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To truly appreciate the value in a novel as diverse and as rare as Louise Erdrich's Love Medicine, one must attempt to identify the author's intention in composing such a work. By virtually any account, the undertaking of this novel is a fairly ambitious one in which Erdrich portrays the connections between the lives of family members and generations over a 50-year time period, beginning in 1934 and finishing, in somewhat Orwellian fashion, in 1984. When an author is dealing with the disparate and unified lives of at least seven characters (depending on which version of the book is read) with a myriad amount of stories that all connect at varying points in the history of the lives of the characters, utilizing a multiplicity of narrators becomes, on a basic level, a fairly essential technique. The primary purpose of utilizing a variety of narrators however, is similar to the reason that Love Medicine also is not written chronologically, and presents separate segments in time at different points in the manuscript. The reason why the author chose to invoke both of these approaches is to sufficiently weave the rich tapestry of life, which does sometimes occurs anachronistically (at least its significance, anyways), and nearly always does so from a variety of viewpoints that paint, so to speak, a composite picture.
Therefore, the impact created from the multiplicity of narrators is that the reader gets a more accurate glimpse or even understanding of the varying dimensions of characterization, motive, and their many varying inflections that constitute both the individuals and the collective family units depicted in Love Medicine. Furthermore, these stylistic points and literary devices (which also include the leaps and subtractions of years of time) help to elucidate the motifs that power this work, and that account for its overall significance....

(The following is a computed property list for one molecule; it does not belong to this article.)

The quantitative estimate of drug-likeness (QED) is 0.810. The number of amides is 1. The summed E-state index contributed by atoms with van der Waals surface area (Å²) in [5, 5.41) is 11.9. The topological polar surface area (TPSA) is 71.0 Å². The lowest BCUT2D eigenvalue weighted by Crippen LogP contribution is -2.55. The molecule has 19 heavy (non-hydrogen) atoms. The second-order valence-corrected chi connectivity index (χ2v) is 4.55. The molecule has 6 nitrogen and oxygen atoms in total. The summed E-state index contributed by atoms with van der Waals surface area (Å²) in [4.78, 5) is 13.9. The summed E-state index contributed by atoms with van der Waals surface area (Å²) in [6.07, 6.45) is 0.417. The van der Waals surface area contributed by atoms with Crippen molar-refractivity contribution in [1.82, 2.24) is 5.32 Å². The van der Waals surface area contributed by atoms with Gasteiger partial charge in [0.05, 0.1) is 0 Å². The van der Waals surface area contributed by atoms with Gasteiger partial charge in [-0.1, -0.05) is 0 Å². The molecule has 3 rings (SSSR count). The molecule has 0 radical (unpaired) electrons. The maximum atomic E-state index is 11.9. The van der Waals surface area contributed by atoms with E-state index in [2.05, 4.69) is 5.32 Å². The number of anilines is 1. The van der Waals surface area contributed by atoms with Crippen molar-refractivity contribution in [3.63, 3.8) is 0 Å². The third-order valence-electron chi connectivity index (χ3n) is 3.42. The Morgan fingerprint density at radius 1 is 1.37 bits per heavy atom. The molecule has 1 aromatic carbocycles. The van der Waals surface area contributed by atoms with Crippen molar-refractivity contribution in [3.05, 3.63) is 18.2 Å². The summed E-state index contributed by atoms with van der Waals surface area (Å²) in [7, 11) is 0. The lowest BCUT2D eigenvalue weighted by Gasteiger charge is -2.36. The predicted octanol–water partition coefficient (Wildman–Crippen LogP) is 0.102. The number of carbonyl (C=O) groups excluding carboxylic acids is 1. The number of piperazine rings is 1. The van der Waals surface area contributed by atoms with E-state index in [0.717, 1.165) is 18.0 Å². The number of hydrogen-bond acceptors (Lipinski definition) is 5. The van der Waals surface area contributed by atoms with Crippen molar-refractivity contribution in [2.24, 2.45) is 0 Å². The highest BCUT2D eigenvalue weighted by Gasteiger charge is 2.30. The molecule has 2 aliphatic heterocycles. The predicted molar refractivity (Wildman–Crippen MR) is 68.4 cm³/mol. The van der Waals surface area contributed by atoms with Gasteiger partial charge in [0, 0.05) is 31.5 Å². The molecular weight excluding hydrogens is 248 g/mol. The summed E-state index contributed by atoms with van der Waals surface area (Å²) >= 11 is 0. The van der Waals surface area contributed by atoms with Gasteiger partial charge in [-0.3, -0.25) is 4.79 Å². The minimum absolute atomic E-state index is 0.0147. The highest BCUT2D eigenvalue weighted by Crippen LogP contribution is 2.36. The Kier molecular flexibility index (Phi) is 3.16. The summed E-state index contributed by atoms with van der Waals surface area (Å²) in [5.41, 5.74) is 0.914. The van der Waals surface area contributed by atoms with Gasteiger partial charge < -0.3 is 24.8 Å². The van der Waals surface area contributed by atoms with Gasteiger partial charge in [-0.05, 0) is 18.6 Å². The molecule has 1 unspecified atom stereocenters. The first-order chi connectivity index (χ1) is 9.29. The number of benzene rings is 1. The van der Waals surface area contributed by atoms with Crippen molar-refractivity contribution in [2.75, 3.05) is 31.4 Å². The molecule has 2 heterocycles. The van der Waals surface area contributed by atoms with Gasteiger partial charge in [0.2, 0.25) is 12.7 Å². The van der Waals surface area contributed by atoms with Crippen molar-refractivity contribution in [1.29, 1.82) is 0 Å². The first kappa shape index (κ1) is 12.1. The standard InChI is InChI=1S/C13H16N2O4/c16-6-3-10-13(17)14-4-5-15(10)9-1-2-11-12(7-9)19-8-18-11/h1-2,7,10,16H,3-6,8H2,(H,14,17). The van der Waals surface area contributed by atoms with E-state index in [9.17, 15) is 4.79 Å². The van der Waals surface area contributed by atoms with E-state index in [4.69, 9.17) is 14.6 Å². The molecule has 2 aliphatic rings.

The principle themes which this novel deals with are the vicissitudes of the interrelationships between familial relations, as well as the results of the unavoidable collisions between traditional Native American and non-traditional Native American culture, most of the events of which are of European descent and include the repercussions of alcohol and alcoholism, international martial conflicts such as the Vietnam War, as well as varying aspects of the legal system and of capitalism itself. These diverse aspects play an influential role in the lives of the predominantly Native American characters that exist in the fictional town of Argus, North Dakota, on the Ojibwa reservation.
There are several fascinating facets of this novel that would lose their flair or their meaning if it were told from a third person perspective, especially from one which was omniscient. The richness and the vivacity of the interpersonal relationships of Lipsha, for instance, who is and represents a multitude of varying things such as a healer, a grandson, as well as a soldier in the army. Lispha's entire life is displayed throughout this work, which is a confusing story of his misunderstood familial heritage (for him, anyways, all the other characters realize that he is adopted and know who is actual parents are) and vocation before he finally to understand who -- and what -- he really is, as the following quotation readily indicates. "Now as you know, as I have told you, I am sometimes blessed with the talent to touch the sick and heal their individual problems without ever knowing what they are. I have some powers which, now that I think of it, are likely come down from Old Man Pillager himself. And then there is the newfound fact of insight I inherited from Lulu, as well as the familiar teachings of Grandma Kapshaw on visioning what comes to pass from a lump of tinfoil (79-80)." This quotation…
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